What You Need to Know About Soybean Oil—and How It’s Sabotaging Your Diet

Natasha Burton
Soybeans on spoon

Michael Grayson/Getty

We’ve heard time and time again that sugar—in any form—is the enemy when it comes to health and weight-loss. But it turns out that there might be something just a bit worse for us: soybean oil.

Soybean represents 60 percent of oils used in food today (truly!) and a recent study—in mice—found that a soybean oil-enriched diet caused nearly 25 percent more weight gain than a coconut oil-enriched diet. It also caused nine percent more weight gain than a fructose-enriched diet (which is the sugar found in fruits). To boot, mice that were fed the soybean diet also had liver issues and a higher insulin resistance. Basically, it’s bad news all around.

So, what to do with this (kinda scary) new info? We turned to the experts for their insight on why soybean oil should be avoided and how to be sure you don’t eat it.

Why Soybean Oil Is Bad for You:

Soybean oil is a trans fat – the “worst” of the fats due to the hydrogenation process. This oil contains a high amount of Omega-6 fats, which can cause an increase of cancer, as well as inflammatory and auto-immune diseases. Scary stuff, right?

Certified personal trainer and sports nutritionist, Saideh Browne, of Sai Browne Fitness, says that “Many oils, but soybean oil most frequently, go through a process—hydrogenation—to turn it from an oil into a solid so it can be added to processed foods to prolong shelf life. But these types of fats get stuck in the body and ultimately cause high cholesterol and heart disease,” she explains. “Furthermore these preservatives are loosely regulated by the FDA; basically the FDA says as long as the manufacturers are not intentionally misleading the public they can proceed with business as usual.”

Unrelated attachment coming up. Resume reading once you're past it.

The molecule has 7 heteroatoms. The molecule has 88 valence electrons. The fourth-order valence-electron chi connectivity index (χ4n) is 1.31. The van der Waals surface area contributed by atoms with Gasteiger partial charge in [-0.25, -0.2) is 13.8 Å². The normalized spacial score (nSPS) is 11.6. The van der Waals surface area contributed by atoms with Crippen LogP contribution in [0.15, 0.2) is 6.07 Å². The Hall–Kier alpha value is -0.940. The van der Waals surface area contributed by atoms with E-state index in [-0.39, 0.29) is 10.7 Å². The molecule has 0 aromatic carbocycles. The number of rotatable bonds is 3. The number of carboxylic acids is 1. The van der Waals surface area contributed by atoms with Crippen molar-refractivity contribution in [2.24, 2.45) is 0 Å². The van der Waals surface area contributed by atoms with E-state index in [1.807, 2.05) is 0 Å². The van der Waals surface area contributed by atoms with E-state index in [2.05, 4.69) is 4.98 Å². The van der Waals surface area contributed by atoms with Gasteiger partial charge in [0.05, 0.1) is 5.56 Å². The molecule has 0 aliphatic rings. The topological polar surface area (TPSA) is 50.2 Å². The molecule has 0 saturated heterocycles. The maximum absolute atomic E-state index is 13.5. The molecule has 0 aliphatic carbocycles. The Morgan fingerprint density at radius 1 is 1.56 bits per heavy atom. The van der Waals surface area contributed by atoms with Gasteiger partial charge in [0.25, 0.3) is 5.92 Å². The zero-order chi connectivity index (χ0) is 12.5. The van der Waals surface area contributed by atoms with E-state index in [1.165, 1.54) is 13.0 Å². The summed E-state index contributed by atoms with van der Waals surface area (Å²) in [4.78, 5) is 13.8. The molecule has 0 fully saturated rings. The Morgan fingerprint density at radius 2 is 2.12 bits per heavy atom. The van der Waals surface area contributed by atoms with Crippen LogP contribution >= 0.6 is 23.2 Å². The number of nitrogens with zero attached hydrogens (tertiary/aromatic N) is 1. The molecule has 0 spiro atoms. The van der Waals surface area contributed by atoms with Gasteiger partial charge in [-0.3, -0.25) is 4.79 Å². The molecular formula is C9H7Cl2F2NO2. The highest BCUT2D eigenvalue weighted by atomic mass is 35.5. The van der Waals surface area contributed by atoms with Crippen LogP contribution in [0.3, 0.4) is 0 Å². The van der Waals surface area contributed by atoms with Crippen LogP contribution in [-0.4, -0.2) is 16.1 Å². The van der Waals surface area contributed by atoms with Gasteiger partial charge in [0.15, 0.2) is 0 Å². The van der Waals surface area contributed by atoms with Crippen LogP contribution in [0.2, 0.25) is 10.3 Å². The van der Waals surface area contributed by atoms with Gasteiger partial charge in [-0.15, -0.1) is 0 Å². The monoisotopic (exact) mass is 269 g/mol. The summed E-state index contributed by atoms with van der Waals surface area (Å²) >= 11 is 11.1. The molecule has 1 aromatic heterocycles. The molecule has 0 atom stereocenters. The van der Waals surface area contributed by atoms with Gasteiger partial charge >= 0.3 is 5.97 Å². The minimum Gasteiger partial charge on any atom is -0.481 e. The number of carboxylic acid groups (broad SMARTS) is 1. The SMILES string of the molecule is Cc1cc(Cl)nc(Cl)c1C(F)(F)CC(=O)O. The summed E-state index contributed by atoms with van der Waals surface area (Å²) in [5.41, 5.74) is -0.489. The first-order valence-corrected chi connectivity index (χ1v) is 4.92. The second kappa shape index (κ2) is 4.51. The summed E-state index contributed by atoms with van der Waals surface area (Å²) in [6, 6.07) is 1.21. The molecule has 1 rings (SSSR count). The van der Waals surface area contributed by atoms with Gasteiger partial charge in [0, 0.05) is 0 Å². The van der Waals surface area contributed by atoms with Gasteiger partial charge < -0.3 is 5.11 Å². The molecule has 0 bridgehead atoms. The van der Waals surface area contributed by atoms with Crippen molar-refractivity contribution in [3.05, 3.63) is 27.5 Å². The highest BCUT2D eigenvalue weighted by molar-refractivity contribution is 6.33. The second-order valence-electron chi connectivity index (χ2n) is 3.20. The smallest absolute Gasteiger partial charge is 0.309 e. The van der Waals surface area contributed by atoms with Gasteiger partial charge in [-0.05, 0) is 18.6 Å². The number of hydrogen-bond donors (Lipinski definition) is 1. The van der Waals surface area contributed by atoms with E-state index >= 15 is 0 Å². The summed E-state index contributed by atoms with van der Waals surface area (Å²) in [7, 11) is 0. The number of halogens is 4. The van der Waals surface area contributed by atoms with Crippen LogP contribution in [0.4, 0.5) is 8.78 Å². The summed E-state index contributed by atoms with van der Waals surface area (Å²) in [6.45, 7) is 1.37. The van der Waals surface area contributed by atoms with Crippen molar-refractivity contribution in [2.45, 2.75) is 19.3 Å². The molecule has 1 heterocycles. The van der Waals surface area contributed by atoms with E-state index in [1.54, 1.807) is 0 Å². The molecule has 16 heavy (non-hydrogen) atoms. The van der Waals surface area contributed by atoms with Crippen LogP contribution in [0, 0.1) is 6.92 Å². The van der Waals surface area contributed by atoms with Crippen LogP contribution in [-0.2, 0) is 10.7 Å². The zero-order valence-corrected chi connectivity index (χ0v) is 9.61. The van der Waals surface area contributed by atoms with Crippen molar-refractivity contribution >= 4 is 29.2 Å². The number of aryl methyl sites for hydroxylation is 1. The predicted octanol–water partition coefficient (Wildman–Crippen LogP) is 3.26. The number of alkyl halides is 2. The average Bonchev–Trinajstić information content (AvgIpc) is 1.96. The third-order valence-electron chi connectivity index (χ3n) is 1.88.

Tina Ruggiero, M.S., R.D., L.D., author of The Truly Healthy Family Cookbook, adds that, in a typical Western diet, we consume far too much omega-6s (which are the not good kind, and are found in soybean oil) and far too little omega-3s (the kind you want to eat). “This imbalance has been suspected of increasing rates of obesity, diabetes, depression and even hyperactivity,” she says.

How to Avoid It – And What to Eat Instead:

As Brown puts it, stick with foods that you’re making from beginning to end. And, Ruggiero agrees that avoiding fast food, as well as processed foods, is crucial. “Soybean oil is a common ingredient in fast foods, cookies, crackers and sweets, so just by eating fresh, healthy food, you can avoid the negative effects of soybean oil,” Ruggiero says.

She also suggests using olive, flaxseed, coconut and walnut oils while cooking, while avoiding corn and safflower oil, as well as soybean, since those are also rich in Omega-6 fatty acids.